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Proc Natl Acad Sci U S A. 2003 Dec 23;100(26):15655-60. Epub 2003 Dec 5.

Extensive gene gain associated with adaptive evolution of poxviruses.

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  • 1Department of Ecology, Institute for Genomics and Bioinformatics, School of Information and Computer Science, University of California, Irvine, CA 92697, USA.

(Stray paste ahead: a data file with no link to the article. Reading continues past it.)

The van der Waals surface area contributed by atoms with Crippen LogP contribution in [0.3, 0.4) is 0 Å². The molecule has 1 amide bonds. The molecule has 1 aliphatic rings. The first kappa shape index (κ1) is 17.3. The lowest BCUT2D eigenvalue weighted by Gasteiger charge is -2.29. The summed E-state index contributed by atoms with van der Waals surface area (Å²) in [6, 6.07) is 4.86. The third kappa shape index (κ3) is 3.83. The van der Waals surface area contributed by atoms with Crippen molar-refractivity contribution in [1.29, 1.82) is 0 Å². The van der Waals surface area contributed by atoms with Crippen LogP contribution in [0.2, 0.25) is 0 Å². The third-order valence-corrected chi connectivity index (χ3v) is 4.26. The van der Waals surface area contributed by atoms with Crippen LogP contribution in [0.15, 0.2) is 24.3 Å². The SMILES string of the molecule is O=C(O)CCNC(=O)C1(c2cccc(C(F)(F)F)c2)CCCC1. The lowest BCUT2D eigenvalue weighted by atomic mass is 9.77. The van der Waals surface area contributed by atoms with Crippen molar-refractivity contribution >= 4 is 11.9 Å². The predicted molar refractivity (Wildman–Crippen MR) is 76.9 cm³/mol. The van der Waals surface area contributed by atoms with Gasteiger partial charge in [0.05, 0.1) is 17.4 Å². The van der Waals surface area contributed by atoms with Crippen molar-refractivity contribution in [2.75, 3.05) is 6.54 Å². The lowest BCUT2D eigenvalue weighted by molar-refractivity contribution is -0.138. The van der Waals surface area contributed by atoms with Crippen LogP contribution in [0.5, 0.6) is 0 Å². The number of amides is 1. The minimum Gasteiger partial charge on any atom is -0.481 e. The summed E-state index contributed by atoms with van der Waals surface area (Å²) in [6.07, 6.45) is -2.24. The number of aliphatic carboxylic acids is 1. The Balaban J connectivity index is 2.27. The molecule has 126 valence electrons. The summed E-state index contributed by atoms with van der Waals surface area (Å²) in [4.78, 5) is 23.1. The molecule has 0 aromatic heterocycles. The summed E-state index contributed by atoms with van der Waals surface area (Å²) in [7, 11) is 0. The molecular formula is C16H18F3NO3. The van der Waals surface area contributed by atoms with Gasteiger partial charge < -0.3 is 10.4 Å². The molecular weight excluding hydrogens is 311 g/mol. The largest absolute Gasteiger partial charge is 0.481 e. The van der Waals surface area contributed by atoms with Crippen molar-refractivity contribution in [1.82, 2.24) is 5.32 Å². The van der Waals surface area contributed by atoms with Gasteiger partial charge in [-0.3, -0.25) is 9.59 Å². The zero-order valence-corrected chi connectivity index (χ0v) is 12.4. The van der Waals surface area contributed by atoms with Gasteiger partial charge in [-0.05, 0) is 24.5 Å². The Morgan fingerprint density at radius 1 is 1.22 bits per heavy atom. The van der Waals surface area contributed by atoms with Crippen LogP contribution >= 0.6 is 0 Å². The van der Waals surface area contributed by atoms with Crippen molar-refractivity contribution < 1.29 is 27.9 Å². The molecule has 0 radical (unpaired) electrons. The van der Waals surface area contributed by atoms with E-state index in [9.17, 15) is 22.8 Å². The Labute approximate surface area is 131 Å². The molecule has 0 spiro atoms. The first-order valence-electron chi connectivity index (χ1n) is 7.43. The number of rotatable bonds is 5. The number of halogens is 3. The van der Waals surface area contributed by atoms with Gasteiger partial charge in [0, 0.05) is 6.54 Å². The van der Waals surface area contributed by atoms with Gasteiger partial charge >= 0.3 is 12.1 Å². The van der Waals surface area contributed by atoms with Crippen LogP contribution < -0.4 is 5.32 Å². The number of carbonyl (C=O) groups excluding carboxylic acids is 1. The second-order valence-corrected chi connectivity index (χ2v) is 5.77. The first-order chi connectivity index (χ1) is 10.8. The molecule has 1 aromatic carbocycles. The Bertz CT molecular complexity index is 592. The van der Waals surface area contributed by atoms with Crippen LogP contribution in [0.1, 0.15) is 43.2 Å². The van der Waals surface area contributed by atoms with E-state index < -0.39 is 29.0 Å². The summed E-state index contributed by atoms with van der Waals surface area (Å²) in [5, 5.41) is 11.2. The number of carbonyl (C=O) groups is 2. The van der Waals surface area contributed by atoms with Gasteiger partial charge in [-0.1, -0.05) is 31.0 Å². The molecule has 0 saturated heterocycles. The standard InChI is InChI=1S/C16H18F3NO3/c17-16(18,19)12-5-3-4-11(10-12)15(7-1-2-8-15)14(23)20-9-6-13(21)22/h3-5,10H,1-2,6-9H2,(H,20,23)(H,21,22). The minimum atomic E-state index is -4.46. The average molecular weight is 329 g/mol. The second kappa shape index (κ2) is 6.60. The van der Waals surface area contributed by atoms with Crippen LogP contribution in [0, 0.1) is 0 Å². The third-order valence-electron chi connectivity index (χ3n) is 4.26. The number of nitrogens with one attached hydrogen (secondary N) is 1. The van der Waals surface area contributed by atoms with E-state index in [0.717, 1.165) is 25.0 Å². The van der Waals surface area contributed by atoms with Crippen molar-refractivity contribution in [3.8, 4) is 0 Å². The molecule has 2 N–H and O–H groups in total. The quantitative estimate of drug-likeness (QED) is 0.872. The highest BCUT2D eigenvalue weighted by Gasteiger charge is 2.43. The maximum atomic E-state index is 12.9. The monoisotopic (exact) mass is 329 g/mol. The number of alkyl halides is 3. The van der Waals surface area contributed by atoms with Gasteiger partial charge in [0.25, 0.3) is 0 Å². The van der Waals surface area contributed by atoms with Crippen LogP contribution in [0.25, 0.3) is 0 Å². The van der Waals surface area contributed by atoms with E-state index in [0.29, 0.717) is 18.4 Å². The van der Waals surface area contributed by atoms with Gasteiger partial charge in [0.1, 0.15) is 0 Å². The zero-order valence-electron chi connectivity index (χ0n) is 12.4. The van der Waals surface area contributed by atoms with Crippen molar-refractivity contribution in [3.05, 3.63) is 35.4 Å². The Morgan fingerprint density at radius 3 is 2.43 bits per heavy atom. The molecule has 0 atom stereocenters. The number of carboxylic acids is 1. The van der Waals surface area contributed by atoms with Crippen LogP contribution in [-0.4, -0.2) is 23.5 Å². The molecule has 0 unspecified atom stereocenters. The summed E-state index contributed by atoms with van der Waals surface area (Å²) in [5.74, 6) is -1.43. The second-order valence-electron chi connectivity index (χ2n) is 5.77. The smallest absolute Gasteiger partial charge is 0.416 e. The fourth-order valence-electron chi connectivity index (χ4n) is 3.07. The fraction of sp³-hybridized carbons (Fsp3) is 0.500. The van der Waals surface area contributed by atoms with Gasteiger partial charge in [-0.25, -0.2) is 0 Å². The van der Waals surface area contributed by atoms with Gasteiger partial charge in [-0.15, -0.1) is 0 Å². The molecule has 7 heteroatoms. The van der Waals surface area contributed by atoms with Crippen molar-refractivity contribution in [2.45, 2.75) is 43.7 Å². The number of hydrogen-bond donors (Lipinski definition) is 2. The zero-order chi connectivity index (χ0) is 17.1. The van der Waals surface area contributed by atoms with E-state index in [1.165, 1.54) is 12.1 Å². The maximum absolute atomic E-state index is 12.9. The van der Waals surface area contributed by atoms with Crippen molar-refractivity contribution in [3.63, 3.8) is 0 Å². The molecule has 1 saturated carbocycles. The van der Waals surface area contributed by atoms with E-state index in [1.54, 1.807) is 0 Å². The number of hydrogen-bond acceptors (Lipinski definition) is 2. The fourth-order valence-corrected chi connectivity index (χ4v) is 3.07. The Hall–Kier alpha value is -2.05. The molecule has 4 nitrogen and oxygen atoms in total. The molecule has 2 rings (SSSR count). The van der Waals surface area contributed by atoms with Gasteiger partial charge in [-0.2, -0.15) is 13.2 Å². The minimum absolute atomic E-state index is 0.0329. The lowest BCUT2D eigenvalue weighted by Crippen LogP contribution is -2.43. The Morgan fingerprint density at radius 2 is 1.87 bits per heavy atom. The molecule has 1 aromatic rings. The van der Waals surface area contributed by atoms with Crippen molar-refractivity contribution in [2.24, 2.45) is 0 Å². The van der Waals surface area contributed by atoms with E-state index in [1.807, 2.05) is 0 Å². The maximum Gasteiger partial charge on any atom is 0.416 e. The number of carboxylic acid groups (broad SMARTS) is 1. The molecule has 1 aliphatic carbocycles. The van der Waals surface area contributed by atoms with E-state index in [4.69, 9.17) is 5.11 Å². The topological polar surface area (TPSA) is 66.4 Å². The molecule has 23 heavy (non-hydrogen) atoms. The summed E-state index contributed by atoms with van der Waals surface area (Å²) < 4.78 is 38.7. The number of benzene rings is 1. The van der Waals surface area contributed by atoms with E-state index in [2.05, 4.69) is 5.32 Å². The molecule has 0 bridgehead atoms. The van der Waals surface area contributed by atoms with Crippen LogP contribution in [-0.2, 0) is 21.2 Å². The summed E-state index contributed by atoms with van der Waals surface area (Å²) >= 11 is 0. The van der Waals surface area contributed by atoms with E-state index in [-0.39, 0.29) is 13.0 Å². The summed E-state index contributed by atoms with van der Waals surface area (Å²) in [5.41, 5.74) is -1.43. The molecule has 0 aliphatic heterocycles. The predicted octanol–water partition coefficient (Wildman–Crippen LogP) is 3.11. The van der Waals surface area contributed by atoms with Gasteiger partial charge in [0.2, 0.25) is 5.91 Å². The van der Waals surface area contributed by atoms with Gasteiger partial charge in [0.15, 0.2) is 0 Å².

Previous studies of genome evolution usually have involved one or two genomes and have thus been limited in their ability to detect the direction and rate of evolutionary change. Here, we use complete genome data from 20 poxvirus genomes to build a robust phylogeny of the Poxviridae and to study patterns of genome evolution. We show that, although there has been little gene order evolution, there are substantial differences between poxviruses in terms of genome content. Furthermore, we show that the rate of gene acquisition is not constant over time and that it has increased in the orthopox lineage (which includes smallpox and vaccinia). We also tested for positive selection on 204 groups of genes and show that a disproportionately high proportion of genes in the orthopox clade are under positive selection. The association of an increased rate of gene gain and positive selection is indicative of adaptive genome evolution. Many of the genes involved in these processes are likely to be associated with host-parasite coevolution.

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